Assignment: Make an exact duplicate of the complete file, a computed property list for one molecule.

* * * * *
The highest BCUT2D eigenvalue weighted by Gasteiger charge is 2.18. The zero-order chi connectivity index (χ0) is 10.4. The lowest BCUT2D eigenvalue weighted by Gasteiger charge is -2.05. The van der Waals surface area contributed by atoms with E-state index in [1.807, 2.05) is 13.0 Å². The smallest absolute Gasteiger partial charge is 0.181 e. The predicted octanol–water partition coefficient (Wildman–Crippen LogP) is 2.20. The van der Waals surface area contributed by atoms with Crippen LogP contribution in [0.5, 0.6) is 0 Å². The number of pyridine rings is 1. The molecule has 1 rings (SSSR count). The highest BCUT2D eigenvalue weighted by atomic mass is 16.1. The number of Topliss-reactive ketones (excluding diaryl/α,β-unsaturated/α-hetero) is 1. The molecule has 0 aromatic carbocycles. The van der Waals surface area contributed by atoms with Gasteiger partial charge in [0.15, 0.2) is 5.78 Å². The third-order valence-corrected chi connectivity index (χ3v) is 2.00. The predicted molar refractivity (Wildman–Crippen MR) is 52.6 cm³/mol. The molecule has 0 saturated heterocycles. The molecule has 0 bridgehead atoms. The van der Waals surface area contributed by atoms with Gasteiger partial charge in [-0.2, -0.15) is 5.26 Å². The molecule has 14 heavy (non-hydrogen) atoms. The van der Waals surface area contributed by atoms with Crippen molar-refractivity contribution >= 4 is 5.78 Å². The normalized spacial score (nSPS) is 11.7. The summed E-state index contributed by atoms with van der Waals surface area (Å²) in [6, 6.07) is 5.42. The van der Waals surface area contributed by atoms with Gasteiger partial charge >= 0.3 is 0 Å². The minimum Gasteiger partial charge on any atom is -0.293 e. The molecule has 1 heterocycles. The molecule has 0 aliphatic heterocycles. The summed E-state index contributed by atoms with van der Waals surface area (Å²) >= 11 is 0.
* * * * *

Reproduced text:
The highest BCUT2D eigenvalue weighted by Gasteiger charge is 2.18. The zero-order chi connectivity index (χ0) is 10.4. The lowest BCUT2D eigenvalue weighted by Gasteiger charge is -2.05. The van der Waals surface area contributed by atoms with E-state index in [1.807, 2.05) is 13.0 Å². The smallest absolute Gasteiger partial charge is 0.181 e. The predicted octanol–water partition coefficient (Wildman–Crippen LogP) is 2.20. The van der Waals surface area contributed by atoms with Crippen LogP contribution in [0.5, 0.6) is 0 Å². The number of pyridine rings is 1. The molecule has 1 rings (SSSR count). The highest BCUT2D eigenvalue weighted by atomic mass is 16.1. The number of Topliss-reactive ketones (excluding diaryl/α,β-unsaturated/α-hetero) is 1. The molecule has 0 aromatic carbocycles. The van der Waals surface area contributed by atoms with Gasteiger partial charge in [0.15, 0.2) is 5.78 Å². The third-order valence-corrected chi connectivity index (χ3v) is 2.00. The predicted molar refractivity (Wildman–Crippen MR) is 52.6 cm³/mol. The molecule has 0 saturated heterocycles. The molecule has 0 bridgehead atoms. The van der Waals surface area contributed by atoms with Gasteiger partial charge in [-0.2, -0.15) is 5.26 Å². The molecule has 14 heavy (non-hydrogen) atoms. The van der Waals surface area contributed by atoms with Crippen molar-refractivity contribution >= 4 is 5.78 Å². The normalized spacial score (nSPS) is 11.7. The summed E-state index contributed by atoms with van der Waals surface area (Å²) in [6, 6.07) is 5.42. The van der Waals surface area contributed by atoms with Gasteiger partial charge >= 0.3 is 0 Å². The minimum Gasteiger partial charge on any atom is -0.293 e. The molecule has 1 heterocycles. The molecule has 0 aliphatic heterocycles. The summed E-state index contributed by atoms with van der Waals surface area (Å²) >= 11 is 0.